Trying to figure out a gift for your father, a partner, a masc bestie, or maybe a groomsman or other wedding party member? How about a vintage shaving razor! They’re eco-friendly, economical (both for you to buy and for the recipient purchase blades for), built-to-last, and damn cool.
Since my man is a huge shaving aficionado, I interviewed him to make a little guide for anyone who wants some pointers on buying a razor. I hope it’s helpful…
If someone wants to get a vintage razor, should they go for a straight razor or a safety razor?
Safety razor. Unfortunately, straight razors are extremely high maintenance. They require special (usually professional) sharpening, they’re not quick and easy to use (and therefore, probably not something that will get daily use), and somewhat surprisingly, they don’t offer the closest or smoothest shave. They are badass, it’s true, but in the end, a vintage safety razor is probably your best bet as a gift for all but the most dedicated shaving nerds. They are fairly inexpensive, relatively easy to use, and offer a very nice shaving experience.
Do vintage razors work as well as modern razors?
Yes. In fact, they’re often better than modern razors if the person you’re buying for suffers from ingrown hairs or irritation when using normal razors. Modern razors rely on the first blade pulling the hair (and subsequent blades cutting the hair afterwards) which can lead to infection of the hair follicle. Vintage, double-edge razors have a single blade that cuts the hair, which is less irritating to the follicle. While vintage razors are generally high quality, as with most things, there are good and bad brands and models.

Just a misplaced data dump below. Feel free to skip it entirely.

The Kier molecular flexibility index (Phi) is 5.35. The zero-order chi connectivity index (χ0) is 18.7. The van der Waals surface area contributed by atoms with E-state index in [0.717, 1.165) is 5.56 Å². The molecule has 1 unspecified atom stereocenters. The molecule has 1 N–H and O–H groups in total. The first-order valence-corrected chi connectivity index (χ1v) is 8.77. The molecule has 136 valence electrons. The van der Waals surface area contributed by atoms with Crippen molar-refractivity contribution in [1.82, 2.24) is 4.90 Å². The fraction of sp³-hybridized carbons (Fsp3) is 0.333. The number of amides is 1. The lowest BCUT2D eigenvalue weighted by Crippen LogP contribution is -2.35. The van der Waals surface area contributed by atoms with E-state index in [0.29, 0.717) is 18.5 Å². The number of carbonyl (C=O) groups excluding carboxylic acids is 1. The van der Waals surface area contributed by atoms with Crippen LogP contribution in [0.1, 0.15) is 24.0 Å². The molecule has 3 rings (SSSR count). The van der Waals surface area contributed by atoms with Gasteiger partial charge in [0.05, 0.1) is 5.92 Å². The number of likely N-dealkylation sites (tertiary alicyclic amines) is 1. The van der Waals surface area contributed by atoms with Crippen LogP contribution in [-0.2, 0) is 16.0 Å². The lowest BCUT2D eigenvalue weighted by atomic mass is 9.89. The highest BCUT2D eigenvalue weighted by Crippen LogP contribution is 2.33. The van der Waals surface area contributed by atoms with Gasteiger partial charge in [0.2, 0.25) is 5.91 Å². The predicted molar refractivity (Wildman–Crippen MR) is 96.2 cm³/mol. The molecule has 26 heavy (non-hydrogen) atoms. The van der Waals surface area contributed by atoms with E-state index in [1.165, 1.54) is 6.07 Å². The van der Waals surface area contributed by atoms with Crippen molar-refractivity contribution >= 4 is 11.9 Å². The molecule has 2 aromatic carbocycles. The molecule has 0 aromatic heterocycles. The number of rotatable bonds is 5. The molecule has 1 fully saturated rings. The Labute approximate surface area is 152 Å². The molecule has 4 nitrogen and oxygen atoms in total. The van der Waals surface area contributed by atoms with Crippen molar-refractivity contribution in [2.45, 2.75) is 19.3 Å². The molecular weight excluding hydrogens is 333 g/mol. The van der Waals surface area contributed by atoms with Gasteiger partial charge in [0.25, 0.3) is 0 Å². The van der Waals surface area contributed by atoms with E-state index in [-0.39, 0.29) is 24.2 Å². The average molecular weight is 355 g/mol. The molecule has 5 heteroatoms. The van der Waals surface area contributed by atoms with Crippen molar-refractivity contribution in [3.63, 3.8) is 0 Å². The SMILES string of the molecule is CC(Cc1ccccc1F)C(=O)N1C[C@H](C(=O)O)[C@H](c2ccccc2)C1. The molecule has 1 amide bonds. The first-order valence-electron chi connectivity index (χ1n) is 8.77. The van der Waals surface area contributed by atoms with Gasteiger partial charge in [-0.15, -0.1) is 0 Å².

What are the good production years/brands/models?
The best vintage razors were produced by Gillette from the 1940s to the 1970s. To figure out the year of production, look under (or inside) the head of the razor for a letter and a number. Then look up that code on this page, and you can find the production year. Models before the 1940s are quality make, but are mostly screw-on heads, which don’t work as well. Some models have no date code — notably the 1948-1949 Gillette SuperSpeed, which is my favorite razor.
Gillette is the only really good vintage brand. Other brands such as GEM and Schick were produced, but Gillette held several important patents, and produced the butterfly-opening razors which are the most desirable.
Other best models are the butterfly-opening type, and the nicest to start with are the adjustable models. The butterfly models are preferable because while the screw-on types of razors can deliver a nice shave, the ease of access to the blade area in butterflies is excellent for rinsing out detritus during and after shaving as well as for changing out blades.
The adjustables are great because they have a do-dad on the handle that adjusts the distance of the safety bars from the blade, which allows the shaver to adjust for the task at hand; are they chopping off a thick beard, or are they trying to get a close shave on a delicate area of skin?
Where do I get one? What is a reasonable price to pay?